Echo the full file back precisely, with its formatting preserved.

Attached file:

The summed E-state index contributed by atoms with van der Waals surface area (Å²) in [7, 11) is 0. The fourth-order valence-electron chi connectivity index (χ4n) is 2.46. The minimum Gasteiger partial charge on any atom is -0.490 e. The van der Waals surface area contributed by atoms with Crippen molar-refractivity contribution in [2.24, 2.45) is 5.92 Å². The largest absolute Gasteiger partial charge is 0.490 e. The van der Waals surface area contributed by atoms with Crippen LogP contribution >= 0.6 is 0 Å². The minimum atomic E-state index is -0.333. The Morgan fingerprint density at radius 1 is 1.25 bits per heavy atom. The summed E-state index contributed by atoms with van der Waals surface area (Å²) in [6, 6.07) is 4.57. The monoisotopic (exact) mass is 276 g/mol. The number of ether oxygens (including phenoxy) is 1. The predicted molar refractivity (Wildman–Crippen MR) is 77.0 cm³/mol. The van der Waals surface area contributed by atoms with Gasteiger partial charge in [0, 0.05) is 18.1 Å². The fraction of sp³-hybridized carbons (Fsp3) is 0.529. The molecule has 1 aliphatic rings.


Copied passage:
The summed E-state index contributed by atoms with van der Waals surface area (Å²) in [7, 11) is 0. The fourth-order valence-electron chi connectivity index (χ4n) is 2.46. The minimum Gasteiger partial charge on any atom is -0.490 e. The van der Waals surface area contributed by atoms with Crippen molar-refractivity contribution in [2.24, 2.45) is 5.92 Å². The largest absolute Gasteiger partial charge is 0.490 e. The van der Waals surface area contributed by atoms with Crippen LogP contribution >= 0.6 is 0 Å². The minimum atomic E-state index is -0.333. The Morgan fingerprint density at radius 1 is 1.25 bits per heavy atom. The summed E-state index contributed by atoms with van der Waals surface area (Å²) in [6, 6.07) is 4.57. The monoisotopic (exact) mass is 276 g/mol. The number of ether oxygens (including phenoxy) is 1. The predicted molar refractivity (Wildman–Crippen MR) is 77.0 cm³/mol. The van der Waals surface area contributed by atoms with Gasteiger partial charge in [0, 0.05) is 18.1 Å². The fraction of sp³-hybridized carbons (Fsp3) is 0.529. The molecule has 1 aliphatic rings.